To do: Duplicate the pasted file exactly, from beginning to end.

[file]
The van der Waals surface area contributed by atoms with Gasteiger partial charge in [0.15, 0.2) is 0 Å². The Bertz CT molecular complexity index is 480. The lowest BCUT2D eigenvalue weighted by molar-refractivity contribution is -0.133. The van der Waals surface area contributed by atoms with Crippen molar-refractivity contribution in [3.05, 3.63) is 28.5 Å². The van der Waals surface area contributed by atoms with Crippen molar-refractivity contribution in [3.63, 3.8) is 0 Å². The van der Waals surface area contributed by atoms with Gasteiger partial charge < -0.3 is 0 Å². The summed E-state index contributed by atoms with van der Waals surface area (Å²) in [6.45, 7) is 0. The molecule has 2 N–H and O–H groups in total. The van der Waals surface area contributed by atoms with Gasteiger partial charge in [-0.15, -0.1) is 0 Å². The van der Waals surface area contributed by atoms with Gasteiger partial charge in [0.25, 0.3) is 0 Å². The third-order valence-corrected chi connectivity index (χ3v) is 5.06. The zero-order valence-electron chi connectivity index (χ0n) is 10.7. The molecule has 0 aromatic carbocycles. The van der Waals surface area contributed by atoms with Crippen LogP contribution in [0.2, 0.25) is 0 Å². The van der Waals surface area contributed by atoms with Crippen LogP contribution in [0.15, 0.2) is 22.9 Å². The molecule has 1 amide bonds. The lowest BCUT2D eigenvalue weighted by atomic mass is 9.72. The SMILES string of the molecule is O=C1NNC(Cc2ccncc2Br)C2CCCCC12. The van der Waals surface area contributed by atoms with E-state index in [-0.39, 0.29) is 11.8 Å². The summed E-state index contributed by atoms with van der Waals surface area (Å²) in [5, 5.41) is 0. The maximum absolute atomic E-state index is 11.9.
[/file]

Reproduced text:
The van der Waals surface area contributed by atoms with Gasteiger partial charge in [0.15, 0.2) is 0 Å². The Bertz CT molecular complexity index is 480. The lowest BCUT2D eigenvalue weighted by molar-refractivity contribution is -0.133. The van der Waals surface area contributed by atoms with Crippen molar-refractivity contribution in [3.05, 3.63) is 28.5 Å². The van der Waals surface area contributed by atoms with Crippen molar-refractivity contribution in [3.63, 3.8) is 0 Å². The van der Waals surface area contributed by atoms with Gasteiger partial charge < -0.3 is 0 Å². The summed E-state index contributed by atoms with van der Waals surface area (Å²) in [6.45, 7) is 0. The molecule has 2 N–H and O–H groups in total. The van der Waals surface area contributed by atoms with Gasteiger partial charge in [-0.15, -0.1) is 0 Å². The van der Waals surface area contributed by atoms with Gasteiger partial charge in [0.25, 0.3) is 0 Å². The third-order valence-corrected chi connectivity index (χ3v) is 5.06. The zero-order valence-electron chi connectivity index (χ0n) is 10.7. The molecule has 0 aromatic carbocycles. The van der Waals surface area contributed by atoms with Crippen LogP contribution in [0.2, 0.25) is 0 Å². The van der Waals surface area contributed by atoms with Crippen LogP contribution in [0.15, 0.2) is 22.9 Å². The molecule has 1 amide bonds. The lowest BCUT2D eigenvalue weighted by atomic mass is 9.72. The SMILES string of the molecule is O=C1NNC(Cc2ccncc2Br)C2CCCCC12. The van der Waals surface area contributed by atoms with E-state index in [-0.39, 0.29) is 11.8 Å². The summed E-state index contributed by atoms with van der Waals surface area (Å²) in [5, 5.41) is 0. The maximum absolute atomic E-state index is 11.9.